(Redirected from Campo de' Fiori)
Old Rome is the historic medieval and renaissance center of Rome. While the oldest section of Rome is at the Forum, and the Modern Center has shifted to the Via Veneto, Old Rome remains the city's most charming district, with lovely piazzas (squares) and streets to wander and find small cafes and restaurants. Old Rome includes the neighborhoods of Navona, Campo de' Fiori, Pantheon, and the Ghetto.
From Termini station, take the 64 bus. Be careful as this route is popular with pickpockets. The Old Rome area is served by several stops between Piazza Venezia and the River Tiber. Alternatively, take one of the many other buses serving Piazza Venezia.
- The Pantheon, Piazza della Rotonda, ☎ . M-Sa 8AM to 7.30PM, Su 9AM to 6PM, public holidays 9AM to 1PM, closed Jan 1, May 1, Dec 25. Originally built in 27 BCE, by the Emperor Hadrian (AD 125-128), this ancient temple was built as a temple to all the gods of the Roman state but has served as a Christian church since the 7th century. It is the only building from the Graeco-Roman world which has remained substantially intact and in continuous use throughout to the present day, and as it is still a functioning church, silence is requested during your visit. The Pantheon is celebrated for its large dome. From inside you'll see traces of the former bronze ceiling, melted down during the reign of Pope Urban VIII to make weapons for the fortification of the Castel Sant' Angelo. The hole in the center of the ceiling, though, is an original feature designed for architectural reasons (the dome would collapse without it.) If it happens to be raining, you should definitely go to the Pantheon to see the rain pouring into the building through the hole in the ceiling. There are holes in the ground that drain the water. The spectacular doors are Romans, but not the original. The original bronze beams of the pronao were melted down by Pope Urban VIII and might have been used to create Bernini's Baldacchino, or canopy, in Saint Peter's. The dome is the largest masonry dome in the world, larger than that of Saint Peter. The building now appears to be built in a depression, but this was not the original appearance. The street level at the sides and rear has risen about 10 meters since the original construction due to the accumulation of debris from 2,000 years of settlement. This has necessitated the maintenance of the deep trench that keeps the building from being buried. Free.
- Largo di Torre Argentina. Not, as commonly believed, named after the country but after the city of Strasbourg (Argentoratum in Latin), from which came a courtesan of Pope Alexander VI who lived nearby. Four Roman Republican-era temples, Pompey's theater and a Roman public toilet ("Latrina") have been excavated. The largo is also home to a large number of cats which are tended by the local animal rights organization. (Purportedly a jab at Mussolini who excavated the area and is said to have hated cats.)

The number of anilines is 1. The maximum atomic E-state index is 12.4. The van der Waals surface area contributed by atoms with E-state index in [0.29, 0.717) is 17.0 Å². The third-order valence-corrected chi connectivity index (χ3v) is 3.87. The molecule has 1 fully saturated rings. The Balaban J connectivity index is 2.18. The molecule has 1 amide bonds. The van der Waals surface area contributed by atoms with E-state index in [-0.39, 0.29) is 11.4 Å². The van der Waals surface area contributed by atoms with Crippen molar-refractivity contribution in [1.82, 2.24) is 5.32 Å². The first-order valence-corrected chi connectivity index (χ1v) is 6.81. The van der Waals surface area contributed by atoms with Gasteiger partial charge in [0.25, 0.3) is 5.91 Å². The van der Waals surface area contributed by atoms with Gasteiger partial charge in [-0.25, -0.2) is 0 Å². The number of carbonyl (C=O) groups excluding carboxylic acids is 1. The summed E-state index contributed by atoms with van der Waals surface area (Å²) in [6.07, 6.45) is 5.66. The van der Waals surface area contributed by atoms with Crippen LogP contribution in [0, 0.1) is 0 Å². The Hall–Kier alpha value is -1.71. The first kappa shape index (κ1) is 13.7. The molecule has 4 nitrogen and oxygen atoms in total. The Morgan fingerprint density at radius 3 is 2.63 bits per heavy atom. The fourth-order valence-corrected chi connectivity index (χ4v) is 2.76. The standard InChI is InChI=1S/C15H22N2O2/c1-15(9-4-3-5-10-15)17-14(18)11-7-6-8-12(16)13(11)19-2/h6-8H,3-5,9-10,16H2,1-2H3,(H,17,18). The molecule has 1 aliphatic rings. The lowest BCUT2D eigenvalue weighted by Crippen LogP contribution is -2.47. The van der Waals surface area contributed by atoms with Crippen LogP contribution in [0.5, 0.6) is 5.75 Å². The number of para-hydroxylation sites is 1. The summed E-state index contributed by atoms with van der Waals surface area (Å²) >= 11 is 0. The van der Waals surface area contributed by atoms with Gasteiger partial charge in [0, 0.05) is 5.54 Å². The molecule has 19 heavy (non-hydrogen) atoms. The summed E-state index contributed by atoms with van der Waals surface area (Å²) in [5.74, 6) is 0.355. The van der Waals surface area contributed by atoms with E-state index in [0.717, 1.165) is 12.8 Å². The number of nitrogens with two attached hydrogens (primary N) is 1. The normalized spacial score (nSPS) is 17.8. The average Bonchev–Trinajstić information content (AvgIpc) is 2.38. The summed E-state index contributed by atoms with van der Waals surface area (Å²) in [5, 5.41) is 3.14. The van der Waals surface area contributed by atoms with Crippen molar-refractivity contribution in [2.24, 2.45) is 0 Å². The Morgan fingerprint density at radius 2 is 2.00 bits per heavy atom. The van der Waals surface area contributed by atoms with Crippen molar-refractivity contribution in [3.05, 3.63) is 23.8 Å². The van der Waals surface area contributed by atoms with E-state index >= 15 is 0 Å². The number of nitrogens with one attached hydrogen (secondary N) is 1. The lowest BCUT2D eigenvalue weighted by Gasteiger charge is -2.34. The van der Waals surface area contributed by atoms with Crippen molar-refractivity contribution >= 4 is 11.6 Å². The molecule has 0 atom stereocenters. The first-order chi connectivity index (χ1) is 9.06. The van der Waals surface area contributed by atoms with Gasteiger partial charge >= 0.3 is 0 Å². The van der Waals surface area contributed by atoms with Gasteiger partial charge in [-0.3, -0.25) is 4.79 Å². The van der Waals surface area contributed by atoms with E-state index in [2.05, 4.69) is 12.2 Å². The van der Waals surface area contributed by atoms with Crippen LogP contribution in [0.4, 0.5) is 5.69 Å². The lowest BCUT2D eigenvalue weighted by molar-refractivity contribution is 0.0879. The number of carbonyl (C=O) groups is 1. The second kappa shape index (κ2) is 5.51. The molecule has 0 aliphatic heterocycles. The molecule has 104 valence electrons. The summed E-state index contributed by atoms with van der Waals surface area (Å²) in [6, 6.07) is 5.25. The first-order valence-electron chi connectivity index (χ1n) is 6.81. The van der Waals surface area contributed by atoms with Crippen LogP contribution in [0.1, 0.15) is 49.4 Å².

- Temple of Hadrian, La Borsa, Piazza di Pietra. The temple of the Emperor Hadrian was consecrated in 145 AD by Emperor Antoninus Pius. The remains of the antique temple were incorporated into a new building that served as the Papal Customs House. It was finished around 1690 and today accommodates the Stock Exchange (Borsa).
- Chiesa del Gesù, Via degli Astalli, 16 (Piazza del Gesù; not far from Piazza Venezia towards Largo di Torre Argentina), ☎ . 7AM to noon, 4PM to 7PM. This is one of the two main Jesuit churches in Rome, the other being the nearby Sant'Ignazio. The interior is Baroque art on steroids. Simply astounding.
- Sant'Ivo della Sapienza, Corso del Rinascimento, 40, ☎ . Su 9AM to noon, closed Jul and Aug. This little church is hard to find but well worth the extra effort although it is often closed when you get there. One of Borromini's masterpieces. It is located only a block from Piazza Navona, but not usually visible from the street, as one must enter the courtyard of an old palazzo to reach the church. Sant'Ivo is a small church the dome of which is shaped like the Star of David, but with every other point rounded. The steeple seen from the outside looks like it has a staircase wrapped around it that ascends to heaven. As the church was commissioned by the Barberini family that produced a number of popes and whose family symbol was the bee—some say the steeple resembles the stinger of the insect.